Vouching for veganism

“I never imagined that I would ever be vegan. I love sushi, eggs and bacon, ice cream, Parmesan cheese, everything. But when my friends and I realized how much of an impact changing our diets could have on combating climate change, I was determined to be vegan and stay vegan. Being vegan has been my small way of helping the world. I like to think of myself and my other vegan friends as tiny green superheroes with tiny green lasers shooting out of our palms..” Rachel Kho ‘19


Anissa Medina, Assistant Editor-in-Chief

We all have that one friend who won’t let the group go to Chick-Fil-A on a Tuesday night or says, “Don’t worry, go wherever you guys want, I won’t eat, it’s okay,” when you clearly know that it is not okay. I’m talking about vegans. It seems that recently veganism has become more of a cool trend rather than a lifestyle that promotes its original values of animal protection. Nevertheless, there are legitimate benefits to a vegan diet sans Birkenstocks or faux leather.

 Veganism started out as an activist philosophy against the mistreatment and consumption of animal products that dates back to 500 BCE when Pythagoras promoted benevolence between all animals. The first modern-day vegans popped up in 1944, when Donald Watson called a meeting with five other non-dairy eating vegetarians. Today, some vegans limit their exclusion of animal products to their food while others avoid the products that pertain to all aspects of their lives. A vegan diet restricts common food groups like dairy and meat and highly encourages fruits, vegetables, and legumes. The diet has been said to reverse disease, improve energy, and restore the body to its natural homeostasis.

According to the U.S. National Library of Medicine, “approximately 65% of the human population has a reduced ability to digest lactose after infancy.” Lactose is a sugar found in milk, cheese, and yogurt. Humans stop producing lactase, the enzyme that breaks down lactose, around 2-5 years of age, yet humans are the only species in the world that continue to consume milk (from a different species!) well into adulthood. The undigested lactose often ferments in the colon creating irritating digestive issues like nausea, bloating, and cramping. Even though some people have evolved to maintain a tolerance for lactose, it is beneficial to get rid of dairy altogether.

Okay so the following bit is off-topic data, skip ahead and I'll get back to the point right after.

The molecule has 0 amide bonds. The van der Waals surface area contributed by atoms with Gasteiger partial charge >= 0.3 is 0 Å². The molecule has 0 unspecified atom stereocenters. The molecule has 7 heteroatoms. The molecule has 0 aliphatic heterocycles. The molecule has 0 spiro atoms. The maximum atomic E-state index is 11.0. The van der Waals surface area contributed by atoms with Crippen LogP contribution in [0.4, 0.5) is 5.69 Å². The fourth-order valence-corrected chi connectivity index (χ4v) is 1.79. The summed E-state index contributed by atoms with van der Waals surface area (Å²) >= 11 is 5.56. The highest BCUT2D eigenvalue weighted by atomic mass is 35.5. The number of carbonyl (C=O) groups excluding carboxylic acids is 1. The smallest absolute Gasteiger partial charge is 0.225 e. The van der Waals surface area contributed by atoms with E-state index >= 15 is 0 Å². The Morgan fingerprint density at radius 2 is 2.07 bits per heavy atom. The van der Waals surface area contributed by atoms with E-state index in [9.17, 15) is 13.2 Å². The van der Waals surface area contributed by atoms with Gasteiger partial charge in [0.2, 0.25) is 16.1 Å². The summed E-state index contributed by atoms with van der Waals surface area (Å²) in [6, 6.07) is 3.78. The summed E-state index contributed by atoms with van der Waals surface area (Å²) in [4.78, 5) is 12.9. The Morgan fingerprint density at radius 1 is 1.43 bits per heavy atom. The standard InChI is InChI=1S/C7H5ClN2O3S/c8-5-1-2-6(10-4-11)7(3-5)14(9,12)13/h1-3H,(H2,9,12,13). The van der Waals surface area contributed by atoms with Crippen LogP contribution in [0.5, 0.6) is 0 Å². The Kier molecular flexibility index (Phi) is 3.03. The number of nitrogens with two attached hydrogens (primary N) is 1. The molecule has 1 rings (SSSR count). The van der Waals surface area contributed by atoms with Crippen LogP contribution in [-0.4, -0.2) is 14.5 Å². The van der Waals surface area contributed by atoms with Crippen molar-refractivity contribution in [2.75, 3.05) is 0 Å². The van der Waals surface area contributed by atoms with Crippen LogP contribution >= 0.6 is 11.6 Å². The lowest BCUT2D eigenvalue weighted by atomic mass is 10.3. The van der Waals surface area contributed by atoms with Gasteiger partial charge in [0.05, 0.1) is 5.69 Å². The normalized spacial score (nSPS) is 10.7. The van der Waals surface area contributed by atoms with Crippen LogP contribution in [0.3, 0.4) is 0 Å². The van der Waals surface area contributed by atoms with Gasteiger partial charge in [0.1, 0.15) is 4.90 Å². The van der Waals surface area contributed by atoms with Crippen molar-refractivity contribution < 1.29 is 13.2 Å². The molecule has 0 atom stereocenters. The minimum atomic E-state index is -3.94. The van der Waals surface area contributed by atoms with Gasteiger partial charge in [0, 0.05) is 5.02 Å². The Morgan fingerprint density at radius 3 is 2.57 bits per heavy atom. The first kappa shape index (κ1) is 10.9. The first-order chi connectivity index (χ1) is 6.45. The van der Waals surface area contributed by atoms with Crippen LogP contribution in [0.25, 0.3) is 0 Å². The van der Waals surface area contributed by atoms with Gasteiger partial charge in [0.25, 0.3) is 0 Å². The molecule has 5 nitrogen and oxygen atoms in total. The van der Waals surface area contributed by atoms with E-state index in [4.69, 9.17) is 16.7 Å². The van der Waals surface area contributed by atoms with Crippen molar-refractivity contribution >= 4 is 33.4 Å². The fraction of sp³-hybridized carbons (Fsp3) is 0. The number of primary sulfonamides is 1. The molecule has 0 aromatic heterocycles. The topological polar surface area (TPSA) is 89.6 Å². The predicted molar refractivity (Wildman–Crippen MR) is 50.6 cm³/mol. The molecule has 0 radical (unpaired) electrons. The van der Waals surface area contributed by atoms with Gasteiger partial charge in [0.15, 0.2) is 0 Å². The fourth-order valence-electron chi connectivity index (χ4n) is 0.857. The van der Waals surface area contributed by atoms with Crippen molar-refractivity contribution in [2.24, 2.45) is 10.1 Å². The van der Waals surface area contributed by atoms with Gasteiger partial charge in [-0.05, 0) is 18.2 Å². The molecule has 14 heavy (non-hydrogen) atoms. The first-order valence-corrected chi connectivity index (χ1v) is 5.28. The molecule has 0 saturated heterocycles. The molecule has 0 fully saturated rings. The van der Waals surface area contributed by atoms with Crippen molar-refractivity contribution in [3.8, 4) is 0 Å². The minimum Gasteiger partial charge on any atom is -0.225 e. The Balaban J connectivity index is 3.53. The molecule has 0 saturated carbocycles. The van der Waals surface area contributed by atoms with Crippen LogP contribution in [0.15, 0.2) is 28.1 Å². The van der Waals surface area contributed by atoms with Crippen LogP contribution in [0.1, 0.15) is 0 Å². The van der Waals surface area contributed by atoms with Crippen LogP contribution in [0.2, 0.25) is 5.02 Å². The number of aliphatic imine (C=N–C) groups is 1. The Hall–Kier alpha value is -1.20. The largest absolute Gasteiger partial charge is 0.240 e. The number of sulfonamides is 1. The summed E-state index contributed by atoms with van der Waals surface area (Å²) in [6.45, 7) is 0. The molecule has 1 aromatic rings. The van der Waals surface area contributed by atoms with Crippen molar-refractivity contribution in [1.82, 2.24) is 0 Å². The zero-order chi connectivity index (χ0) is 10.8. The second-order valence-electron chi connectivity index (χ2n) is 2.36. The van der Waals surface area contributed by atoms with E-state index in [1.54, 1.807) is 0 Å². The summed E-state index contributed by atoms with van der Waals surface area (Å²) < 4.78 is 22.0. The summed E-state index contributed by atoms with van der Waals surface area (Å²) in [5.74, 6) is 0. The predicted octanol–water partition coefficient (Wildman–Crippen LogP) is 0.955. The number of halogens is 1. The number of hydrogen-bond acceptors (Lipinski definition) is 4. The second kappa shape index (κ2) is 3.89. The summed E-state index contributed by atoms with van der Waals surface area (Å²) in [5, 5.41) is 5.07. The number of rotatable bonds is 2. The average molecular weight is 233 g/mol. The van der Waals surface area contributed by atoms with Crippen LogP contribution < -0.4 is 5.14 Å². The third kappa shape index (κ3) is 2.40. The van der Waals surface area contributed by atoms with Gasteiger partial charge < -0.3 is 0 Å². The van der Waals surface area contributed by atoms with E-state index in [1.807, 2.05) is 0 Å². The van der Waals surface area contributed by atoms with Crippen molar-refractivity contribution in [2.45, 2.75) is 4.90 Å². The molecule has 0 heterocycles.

If you are going to cut out dairy, which will also benefit your skin, you need not be concerned about brittle bones or a Vitamin D deficiency. Walter Willett, M.D, Ph.D, the “second-most-cited scientist” in all of clinical medicine and the head of nutrition at Harvard’s School of Public Health, has found that countries with the lowest consumption of dairy also have the lowest rates of osteoporosis. Vitamin D is much more effective in preventing fractures than calcium, and calcium is more beneficial as a supplement than in a dairy product. Dairy consumption even increases the body’s level of insulin-like growth factor (IGF-1), a known cancer promoter!

The next main vegan no-no is meat. If you’ve seen the Netflix documentary What the Health, you already have an idea of the problems that come with meat production and consumption. Of course, there are vegan ways to obtain the recommended daily protein intake. Some people find it difficult to believe that a meatless diet can provide enough energy, especially for an athlete, but as long as you include sources like beans, lentils, nuts, seeds, tofu, chickpeas, oatmeal, and broccoli, you’ll feel full and energized without feeling sluggish or bloated.

What even is protein? Proteins are made up of amino acids which are either essential, nonessential or conditional. The body cannot create essential amino acids on its own so they must be supplied by food. The current Recommended Dietary protein allowance is 0.8g protein/kg body weight. For someone who is 150 pounds (68.039 kg) that is 54.431 grams of protein. A typical 7 oz serving of grass-fed steak provides around 37.8 g of protein. Given this information, that allows a little more than 16g of protein for the rest of the day, and even less if the person weighs under 150 pounds. Therefore, it may be more effective to ration less concentrated, more plant-based sources of protein throughout the day.

If you are thinking about going vegan short or long term, make sure to pay attention to your body. It may be difficult to switch diets overnight, especially if you are going from a total omnivore to strictly vegan. If you want it to stick, ease into the vegan diet gradually. Cut out the easiest food groups first (maybe for you it is dairy or meat) and work your way up to full-on vegan. And if you mess up for one meal or one day, don’t beat yourself up. You should be doing this for you!


Need some inspo? Here’s an outline of a 5 day vegan lunch plan possible at Webb!



Strawberry Salad – spinach, strawberries, almonds, sunflower seeds

Side of melon (honeydew + cantaloupe)

Lentil soup (if available)


Brown rice- from the hot meal

Vegetables (broccoli, bell peppers, cauliflower)


Tofu (optional)


Al’s Patio- Veggie Burger

Fruits + Veggies from salad bar

1 tablespoon sunflower seeds


Whole wheat pasta w/ non-meat sauce

No cheese


Fruit/veggies on side (cauliflower/honeydew)


Baked potato with scallions (no butter)

Vegetable soup w/ crackers